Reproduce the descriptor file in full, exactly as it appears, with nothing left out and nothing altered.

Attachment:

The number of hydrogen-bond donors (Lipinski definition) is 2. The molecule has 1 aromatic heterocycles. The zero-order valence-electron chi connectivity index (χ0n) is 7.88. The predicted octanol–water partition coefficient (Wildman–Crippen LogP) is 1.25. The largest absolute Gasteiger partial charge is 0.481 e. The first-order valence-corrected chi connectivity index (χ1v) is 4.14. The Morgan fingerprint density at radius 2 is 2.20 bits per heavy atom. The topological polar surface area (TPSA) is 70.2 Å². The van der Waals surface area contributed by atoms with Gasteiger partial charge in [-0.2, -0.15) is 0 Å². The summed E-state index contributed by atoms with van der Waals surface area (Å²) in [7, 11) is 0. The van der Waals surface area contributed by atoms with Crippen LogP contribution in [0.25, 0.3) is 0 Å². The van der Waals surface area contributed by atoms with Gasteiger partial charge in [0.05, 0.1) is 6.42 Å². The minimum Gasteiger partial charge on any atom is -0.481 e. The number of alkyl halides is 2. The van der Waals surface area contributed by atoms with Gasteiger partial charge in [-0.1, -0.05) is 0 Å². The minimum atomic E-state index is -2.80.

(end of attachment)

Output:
The number of hydrogen-bond donors (Lipinski definition) is 2. The molecule has 1 aromatic heterocycles. The zero-order valence-electron chi connectivity index (χ0n) is 7.88. The predicted octanol–water partition coefficient (Wildman–Crippen LogP) is 1.25. The largest absolute Gasteiger partial charge is 0.481 e. The first-order valence-corrected chi connectivity index (χ1v) is 4.14. The Morgan fingerprint density at radius 2 is 2.20 bits per heavy atom. The topological polar surface area (TPSA) is 70.2 Å². The van der Waals surface area contributed by atoms with Gasteiger partial charge in [-0.2, -0.15) is 0 Å². The summed E-state index contributed by atoms with van der Waals surface area (Å²) in [7, 11) is 0. The van der Waals surface area contributed by atoms with Crippen LogP contribution in [0.25, 0.3) is 0 Å². The van der Waals surface area contributed by atoms with Gasteiger partial charge in [0.05, 0.1) is 6.42 Å². The minimum Gasteiger partial charge on any atom is -0.481 e. The number of alkyl halides is 2. The van der Waals surface area contributed by atoms with Gasteiger partial charge in [-0.1, -0.05) is 0 Å². The minimum atomic E-state index is -2.80.